The commander of U.S. forces in Iraq, Lieutenant General Ricardo Sanchez, says U.S. troops have apologized for removing an Islamic flag that was near a mosque in Baghdad. One demonstrator was killed during the Wednesday incident and several were wounded.
A statement distributed in the Baghdad neighborhood of Sadr City said American forces "deeply regret" what happened, and describes the incident as a mistake. U.S. authorities say a blast of air from a Blackhawk helicopter accidentally blew down an Islamic banner that was on a water tower near a mosque.
According to the military, a crowd of about 3,000 angry protesters pelted some U.S. soldiers with stones, and fired guns and a rocket propelled grenade at them. No U.S. casualties were reported in the incident.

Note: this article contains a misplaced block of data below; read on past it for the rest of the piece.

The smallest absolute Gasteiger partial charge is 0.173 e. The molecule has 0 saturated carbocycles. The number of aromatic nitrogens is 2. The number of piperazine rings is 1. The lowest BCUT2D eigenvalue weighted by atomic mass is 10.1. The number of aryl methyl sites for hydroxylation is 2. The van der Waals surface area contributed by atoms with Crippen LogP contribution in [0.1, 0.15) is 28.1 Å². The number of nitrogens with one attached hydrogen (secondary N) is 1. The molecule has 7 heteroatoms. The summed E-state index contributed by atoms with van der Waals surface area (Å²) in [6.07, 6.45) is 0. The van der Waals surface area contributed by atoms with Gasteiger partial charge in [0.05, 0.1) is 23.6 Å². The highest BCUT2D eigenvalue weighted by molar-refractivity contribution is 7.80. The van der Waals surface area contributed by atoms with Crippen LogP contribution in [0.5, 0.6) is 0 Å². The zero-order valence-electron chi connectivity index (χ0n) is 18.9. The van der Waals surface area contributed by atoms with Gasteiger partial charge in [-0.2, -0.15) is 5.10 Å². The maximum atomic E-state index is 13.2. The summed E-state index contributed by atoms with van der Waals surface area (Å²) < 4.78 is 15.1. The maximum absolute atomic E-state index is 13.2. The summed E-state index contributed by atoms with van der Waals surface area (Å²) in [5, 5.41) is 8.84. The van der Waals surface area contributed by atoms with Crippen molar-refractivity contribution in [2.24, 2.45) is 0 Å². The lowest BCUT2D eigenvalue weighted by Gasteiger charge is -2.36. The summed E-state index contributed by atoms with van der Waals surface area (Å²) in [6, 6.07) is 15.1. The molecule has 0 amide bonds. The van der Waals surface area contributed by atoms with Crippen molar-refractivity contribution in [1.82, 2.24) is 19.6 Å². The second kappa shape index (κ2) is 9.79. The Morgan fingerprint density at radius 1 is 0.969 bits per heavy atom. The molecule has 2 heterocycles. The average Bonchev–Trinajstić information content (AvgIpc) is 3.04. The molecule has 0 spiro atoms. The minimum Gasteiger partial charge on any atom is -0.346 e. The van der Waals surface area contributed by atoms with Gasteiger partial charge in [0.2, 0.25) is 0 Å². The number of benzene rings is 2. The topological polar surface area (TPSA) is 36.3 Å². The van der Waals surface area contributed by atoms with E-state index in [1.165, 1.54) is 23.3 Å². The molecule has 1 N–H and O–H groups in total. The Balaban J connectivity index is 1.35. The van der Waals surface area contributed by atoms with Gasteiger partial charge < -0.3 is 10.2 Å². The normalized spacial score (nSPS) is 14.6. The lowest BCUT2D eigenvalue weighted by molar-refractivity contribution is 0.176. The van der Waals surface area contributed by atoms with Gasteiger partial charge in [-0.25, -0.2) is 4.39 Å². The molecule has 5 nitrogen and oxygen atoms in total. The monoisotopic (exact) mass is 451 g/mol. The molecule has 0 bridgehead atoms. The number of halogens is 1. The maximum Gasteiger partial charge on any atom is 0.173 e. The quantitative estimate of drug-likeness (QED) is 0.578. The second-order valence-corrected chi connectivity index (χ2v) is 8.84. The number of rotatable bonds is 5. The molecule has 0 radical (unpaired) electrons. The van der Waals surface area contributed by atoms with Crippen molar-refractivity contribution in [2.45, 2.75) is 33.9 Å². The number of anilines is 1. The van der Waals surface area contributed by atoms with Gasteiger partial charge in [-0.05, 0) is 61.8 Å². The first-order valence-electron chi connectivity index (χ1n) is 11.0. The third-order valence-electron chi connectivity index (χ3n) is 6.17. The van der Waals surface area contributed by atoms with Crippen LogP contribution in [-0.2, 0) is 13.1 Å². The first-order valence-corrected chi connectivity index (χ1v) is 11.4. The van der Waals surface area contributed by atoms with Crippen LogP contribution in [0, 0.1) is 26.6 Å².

The military says the soldiers returned fire in the predominantly Shiite Muslim enclave, and one protester was killed.
A neighborhood council has called for mass prayers on Friday over the incident and has demanded that U.S. troops leave the area.
This was the first violent encounter between U.S. troops and Shiite Muslims in Baghdad. Although Shiites make up around 60 percent of Iraq's population, they had little political power under the regime of Saddam Hussein and were often subjected to persecution.
U.S. military officials say that recently there have been an average of 12 attacks on U.S. forces every day throughout Iraq. They blame most of the violence on people loyal to the former Saddam Hussein regime.